In the summer of 2012, as Cami Anderson was hollowing out Newark, Montclair hired a new superintendent. Penny MacCormack was new to the state, had never been a superintendent, and wasn’t known to many in Montclair. But those who track state education politics knew she had been a district official in Connecticut who was recruited by Cerf to be an assistant commissioner in Christie’s DOE. The department had received several grants from the Eli Broad Foundation and was staffed with multiple Broad “fellows.” MacCormack, Cerf, and Anderson all have Broad ties.
MacCormack was at the N.J. Department of Education for less than a year when she suddenly resurfaced as the new Montclair superintendent without any public vetting, a clear sign the board knew this was a controversial hire.
Her welcome reception began with a video about the origins of the magnet system in the struggle to integrate the town’s schools. Some honored town elders who had played key roles were in the audience. MacCormack awkwardly attempted to connect her vision to the compelling town history framed in the video. Despite the town’s commitment to equity, she said, wide “achievement gaps” remained, and addressing those gaps would be her No. 1 priority.
MacCormack didn’t pledge to restore the equity supports that had been eroded in recent years or challenge Christie’s budget cuts. Instead, she announced that the Common Core standards and tests, and the state’s new teacher evaluation mandates, would “level the playing field” and “raise expectations for all.” “And,” she said, “I will be using the data to hold educators accountable and make sure we get results.”
After she finished, a latecomer took the floor and told the audience how lucky Montclair was to have MacCormack come to town. It was Jon Schnur, the architect of the Race to the Top. He also lives in Montclair. We later learned that Schnur was MacCormack’s “mentor” in a certification program she enrolled in after being hired without the required credentials to be superintendent.
In Montclair, there was no formal state takeover and no contested school board elections. Instead, the long reach of corporate education reform had used influence peddling, backdoor connections, and a compliant appointed school board to install one of their own at the head of one of the state’s model districts.

 

Over the next few months, MacCormack’s plans took shape, drawing on a familiar playbook. There was major shuffling at central office; experienced staff were replaced by well-paid imports. Half the district’s principals were moved or replaced.
The new superintendent created a multiyear strategic plan: a 20-page list of bulleted goals, strategies, and benchmarks. One stood out. MacCormack wanted to implement “districtwide Common Core-aligned quarterly assessments in reading, writing, mathematics, social studies, and science” from kindergarten through 12th grade.” The proposal quickly became a dividing line.
Like the rest of the country, Montclair had felt the impact of increased testing. New Jersey used to test students once each in elementary, middle, and high school. But since 2002, NCLB mandated annual testing for every student in every grade from 3 to 8 and again in high school. State testing mandates increased again when New Jersey adopted the Common Core standards and tests. MacCormack’s “benchmark assessments” were an additional layer designed to produce data for her strategic plan.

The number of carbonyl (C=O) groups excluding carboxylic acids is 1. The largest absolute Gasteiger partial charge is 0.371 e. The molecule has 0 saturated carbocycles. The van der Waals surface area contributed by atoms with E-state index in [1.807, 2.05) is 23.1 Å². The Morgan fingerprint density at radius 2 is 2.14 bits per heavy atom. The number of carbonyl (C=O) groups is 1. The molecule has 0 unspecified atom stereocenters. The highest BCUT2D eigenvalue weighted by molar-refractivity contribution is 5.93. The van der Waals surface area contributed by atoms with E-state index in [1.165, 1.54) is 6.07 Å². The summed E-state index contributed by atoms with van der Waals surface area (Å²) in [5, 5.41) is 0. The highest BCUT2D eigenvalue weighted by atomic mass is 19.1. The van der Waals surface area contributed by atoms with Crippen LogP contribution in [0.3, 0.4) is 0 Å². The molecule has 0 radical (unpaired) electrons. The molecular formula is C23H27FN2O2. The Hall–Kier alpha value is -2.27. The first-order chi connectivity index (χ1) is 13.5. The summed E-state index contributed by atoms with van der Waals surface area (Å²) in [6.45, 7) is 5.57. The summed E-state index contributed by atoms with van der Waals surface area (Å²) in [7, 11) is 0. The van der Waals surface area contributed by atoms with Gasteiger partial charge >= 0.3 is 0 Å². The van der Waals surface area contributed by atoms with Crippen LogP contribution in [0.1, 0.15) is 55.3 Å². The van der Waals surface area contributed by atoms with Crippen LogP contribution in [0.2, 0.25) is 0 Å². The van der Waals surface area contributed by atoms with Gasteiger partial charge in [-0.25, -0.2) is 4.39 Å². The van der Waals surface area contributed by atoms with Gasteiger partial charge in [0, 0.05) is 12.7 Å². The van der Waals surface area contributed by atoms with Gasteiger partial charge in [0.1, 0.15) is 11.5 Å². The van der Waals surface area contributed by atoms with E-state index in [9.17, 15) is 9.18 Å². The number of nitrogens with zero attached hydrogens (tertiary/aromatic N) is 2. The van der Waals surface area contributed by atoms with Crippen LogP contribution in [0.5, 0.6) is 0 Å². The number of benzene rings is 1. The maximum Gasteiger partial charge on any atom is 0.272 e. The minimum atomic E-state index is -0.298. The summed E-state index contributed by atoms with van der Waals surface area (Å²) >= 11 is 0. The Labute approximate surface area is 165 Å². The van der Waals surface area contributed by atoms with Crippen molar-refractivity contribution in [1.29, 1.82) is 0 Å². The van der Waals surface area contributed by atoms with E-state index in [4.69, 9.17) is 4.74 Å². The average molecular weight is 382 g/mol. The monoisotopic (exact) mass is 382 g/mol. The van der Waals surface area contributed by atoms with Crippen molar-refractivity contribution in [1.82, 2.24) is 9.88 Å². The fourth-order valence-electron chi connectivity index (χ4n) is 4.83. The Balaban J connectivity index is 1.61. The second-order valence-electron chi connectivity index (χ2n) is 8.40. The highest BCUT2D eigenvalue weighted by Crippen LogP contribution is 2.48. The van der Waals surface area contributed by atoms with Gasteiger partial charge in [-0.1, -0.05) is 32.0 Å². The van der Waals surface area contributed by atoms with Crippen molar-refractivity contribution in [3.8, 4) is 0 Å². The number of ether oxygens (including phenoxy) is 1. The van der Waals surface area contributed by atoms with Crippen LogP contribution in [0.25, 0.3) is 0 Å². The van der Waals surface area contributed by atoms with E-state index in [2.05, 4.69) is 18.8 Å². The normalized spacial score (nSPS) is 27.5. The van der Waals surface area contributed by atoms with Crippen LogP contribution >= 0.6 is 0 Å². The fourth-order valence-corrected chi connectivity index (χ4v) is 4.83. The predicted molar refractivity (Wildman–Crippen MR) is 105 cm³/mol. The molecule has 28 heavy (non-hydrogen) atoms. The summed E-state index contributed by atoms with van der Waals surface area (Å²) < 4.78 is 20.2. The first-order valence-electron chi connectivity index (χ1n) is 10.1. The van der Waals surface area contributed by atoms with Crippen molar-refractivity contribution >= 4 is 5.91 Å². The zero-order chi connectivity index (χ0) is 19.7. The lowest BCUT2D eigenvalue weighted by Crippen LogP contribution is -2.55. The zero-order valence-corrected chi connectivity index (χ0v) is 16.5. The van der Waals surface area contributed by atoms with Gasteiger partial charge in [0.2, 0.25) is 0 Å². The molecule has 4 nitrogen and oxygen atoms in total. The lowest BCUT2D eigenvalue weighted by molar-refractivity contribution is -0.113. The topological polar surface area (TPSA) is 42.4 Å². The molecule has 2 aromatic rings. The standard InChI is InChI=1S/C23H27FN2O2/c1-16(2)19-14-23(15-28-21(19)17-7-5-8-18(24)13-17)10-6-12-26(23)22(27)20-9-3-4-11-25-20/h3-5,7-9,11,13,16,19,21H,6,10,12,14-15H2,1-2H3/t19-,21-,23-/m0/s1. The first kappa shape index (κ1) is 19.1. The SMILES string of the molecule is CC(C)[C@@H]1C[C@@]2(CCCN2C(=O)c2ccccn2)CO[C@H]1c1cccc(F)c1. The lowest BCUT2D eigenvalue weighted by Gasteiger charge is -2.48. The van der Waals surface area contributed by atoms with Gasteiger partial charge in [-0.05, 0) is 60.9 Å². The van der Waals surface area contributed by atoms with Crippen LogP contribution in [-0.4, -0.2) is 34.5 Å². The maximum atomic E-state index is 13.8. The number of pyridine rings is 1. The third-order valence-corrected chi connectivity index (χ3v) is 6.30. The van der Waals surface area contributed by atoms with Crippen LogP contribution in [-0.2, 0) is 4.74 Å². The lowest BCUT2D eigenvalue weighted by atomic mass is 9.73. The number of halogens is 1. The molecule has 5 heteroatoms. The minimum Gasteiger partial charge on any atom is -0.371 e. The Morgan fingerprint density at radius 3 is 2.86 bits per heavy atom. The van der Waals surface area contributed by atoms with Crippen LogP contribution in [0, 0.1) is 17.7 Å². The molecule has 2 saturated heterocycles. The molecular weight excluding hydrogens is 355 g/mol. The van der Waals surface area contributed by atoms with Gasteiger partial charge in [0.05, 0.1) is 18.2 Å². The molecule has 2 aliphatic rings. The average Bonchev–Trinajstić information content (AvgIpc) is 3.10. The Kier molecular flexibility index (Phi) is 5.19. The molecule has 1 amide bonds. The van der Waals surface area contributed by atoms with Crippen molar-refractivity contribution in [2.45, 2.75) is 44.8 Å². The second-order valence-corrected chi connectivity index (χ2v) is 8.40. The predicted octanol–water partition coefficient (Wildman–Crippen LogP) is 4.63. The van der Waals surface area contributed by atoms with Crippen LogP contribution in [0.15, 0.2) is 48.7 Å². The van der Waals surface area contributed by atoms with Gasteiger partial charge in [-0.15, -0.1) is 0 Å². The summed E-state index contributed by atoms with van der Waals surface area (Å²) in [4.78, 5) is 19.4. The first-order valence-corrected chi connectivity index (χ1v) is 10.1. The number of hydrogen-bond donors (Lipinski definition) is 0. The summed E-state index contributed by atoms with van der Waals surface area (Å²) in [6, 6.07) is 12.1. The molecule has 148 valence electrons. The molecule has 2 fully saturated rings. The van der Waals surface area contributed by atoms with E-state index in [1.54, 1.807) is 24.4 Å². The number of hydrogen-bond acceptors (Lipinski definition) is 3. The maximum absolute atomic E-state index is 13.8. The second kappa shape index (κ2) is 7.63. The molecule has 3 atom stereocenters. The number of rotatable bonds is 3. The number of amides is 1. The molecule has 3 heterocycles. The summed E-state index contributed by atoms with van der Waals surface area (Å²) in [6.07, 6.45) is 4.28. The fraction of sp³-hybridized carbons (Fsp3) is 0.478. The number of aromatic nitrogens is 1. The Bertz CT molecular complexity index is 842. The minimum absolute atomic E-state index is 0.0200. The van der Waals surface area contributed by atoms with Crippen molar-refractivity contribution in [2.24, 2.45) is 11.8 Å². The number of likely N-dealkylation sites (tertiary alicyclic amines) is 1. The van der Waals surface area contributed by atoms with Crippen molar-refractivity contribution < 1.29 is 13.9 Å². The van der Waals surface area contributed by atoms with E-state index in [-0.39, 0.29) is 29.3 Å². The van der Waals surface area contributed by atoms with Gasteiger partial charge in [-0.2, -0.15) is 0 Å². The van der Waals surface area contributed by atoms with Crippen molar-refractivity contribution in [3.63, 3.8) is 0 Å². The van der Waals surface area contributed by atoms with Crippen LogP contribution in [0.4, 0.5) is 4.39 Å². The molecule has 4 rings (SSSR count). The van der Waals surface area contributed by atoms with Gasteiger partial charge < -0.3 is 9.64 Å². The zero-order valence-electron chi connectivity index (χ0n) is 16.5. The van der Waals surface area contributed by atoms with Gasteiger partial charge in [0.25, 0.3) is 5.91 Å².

The town pushed back. Some parents formed a group called Montclair Cares About Schools (MCAS) and posted an online petition asking the board to defer the quarterly tests. Five hundred parents signed in a few weeks. A similar petition initiated by students drew another 500 names. Dozens of speakers lined up at board meetings to urge the board to slow down and change direction. But, as the school year ended, the board that hired MacCormack unanimously endorsed her plan.
When schools opened in September, neither the tests nor the new curriculum they were supposed to assess were ready. Teachers were scrambling to make sense of a complicated new teacher evaluation rubric. Confusion reigned about how this rubric would combine with student test scores to produce numerical ratings for staff, with high-stakes consequences for tenure and salaries. Again, parents and teachers pleaded with the board to delay the new tests, to no avail.

 

McCormack has since moved on, leaving behind an $8 million budget gap and a divided citizenry; the communities under siege are beginning to work together to resist disruptive and chaotic “reforms.”

 

The school reform battles in Newark and Montclair are part of a national struggle over the direction of public education, and the outcome is still very much in doubt. But there are some encouraging signs that building pro-public education coalitions across urban, suburban, race, and class lines is possible.
In the midst of Newark’s mayoral campaign, MCAS [Montclair Cares About Schools] held a fundraiser in Montclair for Ras Baraka. At an overflowing house party, MCAS parents spoke about their efforts to realize a democratic vision of integrated schools and put support for public education back at the center of state and national policy. Baraka spoke passionately about how much it meant to children and parents in Newark to know they had allies beyond their neighborhoods.